Feminism and choice

How might I understand the choices people make?

Sometimes people make choices because they are oppressed. Possibly, a Muslim woman in a hijab- head-scarf- or niqab, face covering, is oppressed, by societal or family pressure, and possibly she has decided to wear it as a positive affirmation that she is Muslim, and as a defence against the sexualisation of women in Western culture. Arguably the Koran does not require women to cover so completely, merely requiring their dress to be “modest”, and arguably the predominantly non-Muslim culture cannot do anything to relieve the oppression.

Do what you can to relieve oppression.

I want to turn heads. I want to attract attention and interest. While carriage and mien help, fashion is a good tool. That is difficult: I do not go where I may observe fashionable people, and most of my clothes purchases are in charity shops. Is it “oppressive” that something fashionable two years ago is now past it, that I must buy a new wardrobe twice a year?

Considering the examples of the celibate gay Christian and the housewife, there are many choices which could involve internalised or external oppression but few which do so of necessity.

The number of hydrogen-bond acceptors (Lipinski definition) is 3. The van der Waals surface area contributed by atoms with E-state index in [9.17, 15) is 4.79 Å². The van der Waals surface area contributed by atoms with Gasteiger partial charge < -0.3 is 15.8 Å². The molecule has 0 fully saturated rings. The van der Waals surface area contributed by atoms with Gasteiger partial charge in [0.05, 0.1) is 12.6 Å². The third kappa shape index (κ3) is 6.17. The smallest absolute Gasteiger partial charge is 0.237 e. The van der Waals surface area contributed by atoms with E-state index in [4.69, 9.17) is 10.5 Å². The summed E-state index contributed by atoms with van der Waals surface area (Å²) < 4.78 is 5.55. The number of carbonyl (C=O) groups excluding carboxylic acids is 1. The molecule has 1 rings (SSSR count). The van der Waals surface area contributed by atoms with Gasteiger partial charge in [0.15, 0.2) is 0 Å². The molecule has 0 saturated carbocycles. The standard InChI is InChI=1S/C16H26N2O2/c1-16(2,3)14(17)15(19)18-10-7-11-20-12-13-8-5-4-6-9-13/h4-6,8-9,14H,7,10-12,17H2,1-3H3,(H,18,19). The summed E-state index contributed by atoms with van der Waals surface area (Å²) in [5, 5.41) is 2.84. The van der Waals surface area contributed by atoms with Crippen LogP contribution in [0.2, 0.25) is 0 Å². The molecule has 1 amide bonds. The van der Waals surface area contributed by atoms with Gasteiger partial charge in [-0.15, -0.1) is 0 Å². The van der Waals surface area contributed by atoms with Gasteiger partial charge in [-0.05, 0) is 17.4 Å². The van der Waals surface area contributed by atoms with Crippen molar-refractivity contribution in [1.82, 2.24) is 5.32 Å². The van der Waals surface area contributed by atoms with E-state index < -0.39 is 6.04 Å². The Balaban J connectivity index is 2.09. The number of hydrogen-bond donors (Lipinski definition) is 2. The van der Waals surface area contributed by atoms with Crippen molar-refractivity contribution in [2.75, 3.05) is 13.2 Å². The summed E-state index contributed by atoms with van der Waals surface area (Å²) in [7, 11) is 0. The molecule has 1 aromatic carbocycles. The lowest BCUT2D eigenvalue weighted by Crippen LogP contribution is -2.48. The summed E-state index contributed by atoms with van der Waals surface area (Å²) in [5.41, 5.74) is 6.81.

Why do women stay with violent partners? Because their self-confidence is destroyed by that partner, and they do not see an alternative. People do things which they do not choose to do. I asked a woman if her husband hit her, and she said “Only occasionally”. Some of us have deep-seated psychological scars, and the violence fulfils some sort of strange need.

Why do women become sex workers? Some are trafficked and brutalised, some are privileged and sex-positive.

Choices affect others. Does the prevalence of pornography affect the culture in a harmful way?

Choices can appear irrational. I do not understand my choice to transition. If I say “I am a woman” I might not be explaining it, but explaining it away. There was a desire in me which I could not resist, however hard I tried- I would call the resistance “Internalised transphobia”- which was the most important thing in my life, which eventually I actualised.

I tend to feel that a person’s choice to harm herself is an attempt to make her life better: we drink to avoid consciousness of pain.

I am in favour of the freedom of every human being 
to pursue their own good in their own way, 
so long as they do not harm others.

But the political position that requires me to adopt on any particular issue is not always clear.

Evelyn de Morgan, Angel piping to the souls in Hell